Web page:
Initiated Measure -22—34 Pages and 17,000 Words; A Reach Too Far
by Ron Williamson, President of the Great Plains Public Policy Institute
South Dakota has long been a testing ground for political initiatives brought and funded by out-of-state interests and groups. Initiated Measure 22 (IM-22) is one such measure and one of ten ballot issues. It proposes to revise state campaign finance and lobbying laws, create an entirely new state bureaucracy, create a taxpayer funded public campaign finance program and appropriate state funds.
IM-22 would make some seventy (70) changes to state laws. It is thirty four (34) pages and seventeen thousand (17,000) words long.
Nonprofit organizations such as agriculture cooperatives and associations, advocacy and voter education groups, trade associations, 501(c)(3) organizations, labor unions and others are legally allowed under Federal Law to take positions on legislative matters that impact their missions as long as they do not financially or otherwise support candidates for office. Because they are not engaging in candidate campaigns, they are allowed (under federal law) to protect the privacy of their donors and supporters. IM-22 would overrule these federal and U.S. Constitution protections.
IM-22 would force nonprofit groups that take a position on an issue to report that activity as election spending for or against a partisan candidate if their communications mention an elected official by name.
That means if an Ag organization sent an alert to its members about a proposal to raise taxes on agriculture products and asked members to call members of the legislature to voice their opinion, that activity would be reported as something that supported or opposed particular candidates.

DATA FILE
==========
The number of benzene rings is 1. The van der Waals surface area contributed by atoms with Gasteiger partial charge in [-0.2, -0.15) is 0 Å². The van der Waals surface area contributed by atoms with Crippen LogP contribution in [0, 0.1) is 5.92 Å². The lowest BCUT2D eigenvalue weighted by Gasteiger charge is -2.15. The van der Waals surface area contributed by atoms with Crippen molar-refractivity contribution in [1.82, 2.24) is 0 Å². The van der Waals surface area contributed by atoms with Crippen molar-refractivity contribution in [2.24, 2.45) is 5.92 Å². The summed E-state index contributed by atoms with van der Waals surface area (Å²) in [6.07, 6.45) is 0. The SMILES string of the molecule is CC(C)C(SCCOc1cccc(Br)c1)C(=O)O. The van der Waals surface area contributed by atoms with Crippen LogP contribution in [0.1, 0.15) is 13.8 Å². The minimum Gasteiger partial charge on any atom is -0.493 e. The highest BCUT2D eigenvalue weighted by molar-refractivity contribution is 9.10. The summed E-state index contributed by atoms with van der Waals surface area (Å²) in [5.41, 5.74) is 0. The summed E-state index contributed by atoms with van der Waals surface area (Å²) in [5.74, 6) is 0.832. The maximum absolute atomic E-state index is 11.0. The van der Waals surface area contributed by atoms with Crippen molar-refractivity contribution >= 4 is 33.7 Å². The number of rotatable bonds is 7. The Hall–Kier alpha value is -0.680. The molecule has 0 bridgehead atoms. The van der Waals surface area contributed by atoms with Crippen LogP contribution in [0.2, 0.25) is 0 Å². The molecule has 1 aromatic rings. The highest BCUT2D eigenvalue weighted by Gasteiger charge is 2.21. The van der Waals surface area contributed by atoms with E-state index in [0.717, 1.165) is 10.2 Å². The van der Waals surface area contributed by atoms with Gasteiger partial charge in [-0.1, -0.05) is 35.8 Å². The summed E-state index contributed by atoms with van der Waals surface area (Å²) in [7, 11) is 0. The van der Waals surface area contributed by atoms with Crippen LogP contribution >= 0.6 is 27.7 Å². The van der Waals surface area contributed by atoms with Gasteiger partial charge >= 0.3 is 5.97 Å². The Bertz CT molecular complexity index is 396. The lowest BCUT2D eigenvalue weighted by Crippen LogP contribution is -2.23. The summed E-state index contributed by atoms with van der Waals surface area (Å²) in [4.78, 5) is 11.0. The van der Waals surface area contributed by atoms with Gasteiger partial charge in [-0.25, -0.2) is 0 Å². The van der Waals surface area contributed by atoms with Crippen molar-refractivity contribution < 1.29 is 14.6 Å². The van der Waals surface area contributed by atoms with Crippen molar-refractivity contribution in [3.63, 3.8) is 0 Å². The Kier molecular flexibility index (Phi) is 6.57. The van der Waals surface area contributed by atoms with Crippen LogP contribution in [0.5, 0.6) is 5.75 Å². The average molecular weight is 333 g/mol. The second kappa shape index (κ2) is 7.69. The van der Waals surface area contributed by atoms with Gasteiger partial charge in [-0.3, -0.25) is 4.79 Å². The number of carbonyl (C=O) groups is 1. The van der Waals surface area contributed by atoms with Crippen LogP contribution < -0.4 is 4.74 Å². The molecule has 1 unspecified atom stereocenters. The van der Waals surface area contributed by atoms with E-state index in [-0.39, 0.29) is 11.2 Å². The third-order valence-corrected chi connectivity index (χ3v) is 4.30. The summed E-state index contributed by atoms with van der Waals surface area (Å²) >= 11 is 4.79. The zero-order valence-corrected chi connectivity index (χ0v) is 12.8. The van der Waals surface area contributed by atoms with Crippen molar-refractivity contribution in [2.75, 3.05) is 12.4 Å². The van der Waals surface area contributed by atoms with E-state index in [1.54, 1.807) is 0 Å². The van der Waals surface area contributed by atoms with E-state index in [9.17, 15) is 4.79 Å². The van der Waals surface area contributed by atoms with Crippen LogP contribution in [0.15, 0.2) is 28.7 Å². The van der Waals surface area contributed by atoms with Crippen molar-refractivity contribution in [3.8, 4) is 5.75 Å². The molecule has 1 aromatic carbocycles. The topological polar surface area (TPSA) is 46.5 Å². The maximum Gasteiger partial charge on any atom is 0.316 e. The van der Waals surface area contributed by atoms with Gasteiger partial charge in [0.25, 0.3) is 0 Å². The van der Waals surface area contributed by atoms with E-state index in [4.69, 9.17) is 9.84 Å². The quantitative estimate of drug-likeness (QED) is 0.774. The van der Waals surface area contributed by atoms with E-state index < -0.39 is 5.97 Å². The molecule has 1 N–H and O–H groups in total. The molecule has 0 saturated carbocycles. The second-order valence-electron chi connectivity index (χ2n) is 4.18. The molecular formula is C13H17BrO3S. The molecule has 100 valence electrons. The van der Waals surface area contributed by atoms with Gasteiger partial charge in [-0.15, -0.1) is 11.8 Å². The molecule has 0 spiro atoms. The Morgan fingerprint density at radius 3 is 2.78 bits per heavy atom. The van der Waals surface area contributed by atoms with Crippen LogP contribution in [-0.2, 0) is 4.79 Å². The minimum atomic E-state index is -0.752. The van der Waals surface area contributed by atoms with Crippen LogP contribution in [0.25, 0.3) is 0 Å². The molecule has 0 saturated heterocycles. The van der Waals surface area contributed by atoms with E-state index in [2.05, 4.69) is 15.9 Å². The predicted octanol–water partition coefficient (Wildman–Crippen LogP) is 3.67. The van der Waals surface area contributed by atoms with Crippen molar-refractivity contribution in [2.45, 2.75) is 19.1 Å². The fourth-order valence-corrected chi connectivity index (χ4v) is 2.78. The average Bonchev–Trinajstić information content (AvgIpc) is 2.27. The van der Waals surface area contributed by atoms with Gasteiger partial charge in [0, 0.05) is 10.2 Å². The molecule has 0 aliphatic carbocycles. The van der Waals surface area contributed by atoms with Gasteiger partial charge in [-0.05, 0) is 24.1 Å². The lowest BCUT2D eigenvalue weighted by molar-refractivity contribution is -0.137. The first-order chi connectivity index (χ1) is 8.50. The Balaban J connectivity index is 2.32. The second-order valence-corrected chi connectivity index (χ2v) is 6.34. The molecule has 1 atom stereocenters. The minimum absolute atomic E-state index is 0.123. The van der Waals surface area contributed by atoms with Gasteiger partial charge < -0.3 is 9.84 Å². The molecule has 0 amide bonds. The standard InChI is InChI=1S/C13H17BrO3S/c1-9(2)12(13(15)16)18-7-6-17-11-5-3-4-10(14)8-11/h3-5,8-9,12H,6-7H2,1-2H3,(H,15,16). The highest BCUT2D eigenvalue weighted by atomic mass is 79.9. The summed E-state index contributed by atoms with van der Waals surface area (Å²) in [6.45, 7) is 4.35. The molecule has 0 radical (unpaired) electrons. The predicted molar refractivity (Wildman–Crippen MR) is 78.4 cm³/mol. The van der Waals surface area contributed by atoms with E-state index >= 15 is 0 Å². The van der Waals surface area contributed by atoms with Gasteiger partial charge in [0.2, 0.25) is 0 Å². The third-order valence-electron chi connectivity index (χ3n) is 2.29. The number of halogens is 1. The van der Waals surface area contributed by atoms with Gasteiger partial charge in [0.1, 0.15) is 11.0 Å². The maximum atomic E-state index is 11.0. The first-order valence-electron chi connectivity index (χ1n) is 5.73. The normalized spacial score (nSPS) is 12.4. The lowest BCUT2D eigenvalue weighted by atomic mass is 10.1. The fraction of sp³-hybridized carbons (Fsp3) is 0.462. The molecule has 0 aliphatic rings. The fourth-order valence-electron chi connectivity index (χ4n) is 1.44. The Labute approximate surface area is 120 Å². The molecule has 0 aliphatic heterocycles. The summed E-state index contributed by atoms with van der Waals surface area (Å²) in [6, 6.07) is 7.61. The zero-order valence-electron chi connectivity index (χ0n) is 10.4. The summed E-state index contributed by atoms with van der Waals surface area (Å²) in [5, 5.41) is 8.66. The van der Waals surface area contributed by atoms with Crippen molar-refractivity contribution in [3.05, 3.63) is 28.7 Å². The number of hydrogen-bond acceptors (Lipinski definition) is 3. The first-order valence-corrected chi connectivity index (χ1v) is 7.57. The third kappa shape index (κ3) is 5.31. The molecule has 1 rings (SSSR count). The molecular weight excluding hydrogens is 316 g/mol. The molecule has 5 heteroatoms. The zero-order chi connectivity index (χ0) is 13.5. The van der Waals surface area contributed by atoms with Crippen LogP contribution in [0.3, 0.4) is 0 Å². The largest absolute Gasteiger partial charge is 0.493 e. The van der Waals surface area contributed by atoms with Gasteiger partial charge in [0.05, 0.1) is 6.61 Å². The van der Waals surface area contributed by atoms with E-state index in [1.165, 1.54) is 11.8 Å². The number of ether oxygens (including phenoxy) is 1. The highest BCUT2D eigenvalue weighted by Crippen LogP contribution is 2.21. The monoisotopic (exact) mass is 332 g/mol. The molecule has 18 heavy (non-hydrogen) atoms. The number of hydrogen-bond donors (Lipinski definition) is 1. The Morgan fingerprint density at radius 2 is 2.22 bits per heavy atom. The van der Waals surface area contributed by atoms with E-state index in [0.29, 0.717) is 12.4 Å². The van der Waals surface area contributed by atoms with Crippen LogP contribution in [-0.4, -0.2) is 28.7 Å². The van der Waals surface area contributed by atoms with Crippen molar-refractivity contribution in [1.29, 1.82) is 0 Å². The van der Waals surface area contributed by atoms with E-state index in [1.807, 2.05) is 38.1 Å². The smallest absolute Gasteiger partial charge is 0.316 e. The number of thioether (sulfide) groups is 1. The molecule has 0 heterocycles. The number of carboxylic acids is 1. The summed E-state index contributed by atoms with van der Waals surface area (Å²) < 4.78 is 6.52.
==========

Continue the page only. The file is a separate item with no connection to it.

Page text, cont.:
IM-22 goes even farther by requiring groups that issue nonpartisan voter guides to report those guides as partisan campaign activity. For example, if the League of Women Voters, SD Farm Bureau, SD Retailers, or others mailed a nonpartisan voter guide to voters, the group would have to report whether or not the group supports or opposes each candidate they mention by name and how much the group spent on the voter guides. That money would be reported as campaign contributions to the candidates they support.
Not only would this require groups to report campaign spending they aren’t even doing, it would put nonprofit groups in legal jeopardy. Nonprofit groups are banned by federal and state law from engaging in partisan campaign activity. Because IM-22 requires groups to convert nonpartisan activity into partisan campaign activity, tax-deductible nonprofit groups would violate their tax-exempt status and that would put them in legal jeopardy with the IRS.
IM-22 would also require nonprofit groups to report their donors to the state government, who could then make the list public. In America we have the right to support causes we believe in without fear of harassment and intimidation and we have a right to keep our personal beliefs private. IM-22 could allow anyone to look you up and know what causes and groups you support.
IM-22 would also result in inaccurate information being shared. For example, if a museum in South Dakota took a position on a piece of legislation that would send arts funding to local governments and it asked its members to call lawmakers to support the proposal, the museum would be required to report its financial supporters to the state government. Even if those donors didn’t support the piece of legislation. That isn’t shining a light on who is behind what issues, that’s creating false information.
South Dakota’s budget is sound, our state pensions are funded, and our schools continue to improve. The 34 pages and 17,000 words are a reach too far.
Initiated Measure-22 makes too many changes to laws that would hurt the community organizations doing good work for South Dakotans.
Great Plains Public Policy